Governor Mitt Romney held a hastily organized press conference Monday night to respond to off the cuff comments he made at a May fundraiser in which he dismissed nearly half of Americans as being dependent on government and lacking personal responsibility. The comments stand in contrast to those he made last week to faith leaders who work with the poor.
Romney's comments were caught on a videoreleased by Mother Jones magazine. The magazine reports that Romney made his remarks at a May 17 fundraiser at the Boca Raton home of a private equity manager. Responding to a question on his political campaign, Romney said he was writing off nearly half of the electorate.
"There are 47 percent of the people who will vote for the president no matter what. All right, there are 47 percent who are with him, who are dependent upon government, who believe that they are victims, who believe the government has a responsibility to care for them, who believe that they are entitled to health care, to food, to housing, to you-name-it."
Romney said that 47 percent of Americans pay no income taxes. This figure excludes state income taxes, social security and medicare payroll taxes, and sales taxes. It also includes most retirees whose income comes from social security and receive Medicare coverage.
"My job is not to worry about those people," Romney said. "I'll never convince them they should take personal responsibility and care for their lives."
New York Times columnist David Brooks was one of many who believe that entitlement programs need reform but who were also shocked by Romney's comments.
"Romney's comments also reveal that he has lost any sense of the social compact,"Brooks wrote. "The Republican Party, and apparently Mitt Romney, too, has shifted over toward a much more hyperindividualistic and atomistic social view — from the Reaganesque language of common citizenship to the libertarian language of makers and takers. There's no way the country will trust the Republican Party to reform the welfare state if that party doesn't have a basic commitment to provide a safety net for those who suffer for no fault of their own."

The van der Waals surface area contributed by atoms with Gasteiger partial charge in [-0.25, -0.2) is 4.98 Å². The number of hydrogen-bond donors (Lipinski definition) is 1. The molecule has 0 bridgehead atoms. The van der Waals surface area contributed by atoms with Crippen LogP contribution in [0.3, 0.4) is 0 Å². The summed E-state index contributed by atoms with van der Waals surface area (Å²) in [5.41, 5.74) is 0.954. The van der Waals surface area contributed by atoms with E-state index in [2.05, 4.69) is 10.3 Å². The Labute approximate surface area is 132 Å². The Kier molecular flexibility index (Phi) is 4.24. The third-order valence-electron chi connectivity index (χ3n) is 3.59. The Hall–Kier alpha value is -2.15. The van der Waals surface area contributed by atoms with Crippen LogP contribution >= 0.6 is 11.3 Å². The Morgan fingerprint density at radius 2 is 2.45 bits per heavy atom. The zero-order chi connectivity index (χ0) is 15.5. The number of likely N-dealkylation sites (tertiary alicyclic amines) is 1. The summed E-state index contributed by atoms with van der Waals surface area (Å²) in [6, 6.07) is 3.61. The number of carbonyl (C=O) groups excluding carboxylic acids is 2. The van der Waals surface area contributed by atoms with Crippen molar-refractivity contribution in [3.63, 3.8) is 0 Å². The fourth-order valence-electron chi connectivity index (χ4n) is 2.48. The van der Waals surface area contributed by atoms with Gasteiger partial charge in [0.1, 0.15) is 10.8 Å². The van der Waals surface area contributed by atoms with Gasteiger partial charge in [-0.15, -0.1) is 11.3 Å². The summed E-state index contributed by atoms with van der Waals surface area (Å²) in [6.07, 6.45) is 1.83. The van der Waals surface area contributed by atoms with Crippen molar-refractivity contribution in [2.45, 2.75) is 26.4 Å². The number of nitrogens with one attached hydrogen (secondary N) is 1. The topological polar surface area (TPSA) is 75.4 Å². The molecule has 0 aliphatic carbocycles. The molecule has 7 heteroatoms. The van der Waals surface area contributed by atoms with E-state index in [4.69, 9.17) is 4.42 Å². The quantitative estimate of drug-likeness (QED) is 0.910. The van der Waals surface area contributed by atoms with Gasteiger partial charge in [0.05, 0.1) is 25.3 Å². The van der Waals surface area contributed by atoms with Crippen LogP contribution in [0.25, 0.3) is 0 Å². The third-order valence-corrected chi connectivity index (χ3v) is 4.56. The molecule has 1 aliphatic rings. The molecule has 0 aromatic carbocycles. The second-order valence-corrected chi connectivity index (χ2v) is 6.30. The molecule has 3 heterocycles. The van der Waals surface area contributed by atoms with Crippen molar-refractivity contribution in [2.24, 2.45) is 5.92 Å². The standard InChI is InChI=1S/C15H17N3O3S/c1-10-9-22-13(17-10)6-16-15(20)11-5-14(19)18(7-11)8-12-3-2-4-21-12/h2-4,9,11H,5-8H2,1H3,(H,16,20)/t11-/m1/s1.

The fundraiser video release came on the heels of Romney's video messages to faith leaders in the Circle of Protection, a broad coalition of Christian leaders calling for debt reduction proposals that protect government programs aimed at poverty.
Romney told the Circle that the way to help the most vulnerable Americans is to invigorate the economy.
"If we're going to help lift our brothers and sisters out of poverty, we must restore our economy and reduce the debt," Romney said. "When our economy is healthy and growing we have the resources to take care of those who still find themselves in need."
The Republican nominee vowed he would "proceed carefully" as he made budget cuts and reformed entitlement programs.
"Our government rightfully provides a safety net for the hungry, the homeless, the sick, and the elderly and we have the responsibility to keep it intact for future generations," Romney said.
President Barack Obama also addressed the Circle. He said, "We can pay down our debt in a balanced and responsible way, but we cannot balance the budget on the backs of the most vulnerable. We certainly can't ask the poor, the sick, those with disabilities to sacrifice even more or ask the middle class to pay more just so we can offer massive new tax cuts to those who have been blessed with the most. It's not just bad economics. It's morally wrong."
Obama said that government programs are not the only solution to social problems, but there is a role for government to help the poor and vulnerable.
"Not every tax dollar is spent wisely. Not everyone can be helped who refuses to help themselves," Obama said. "But that's not an excuse to tell our fellow Americans they're on their own."
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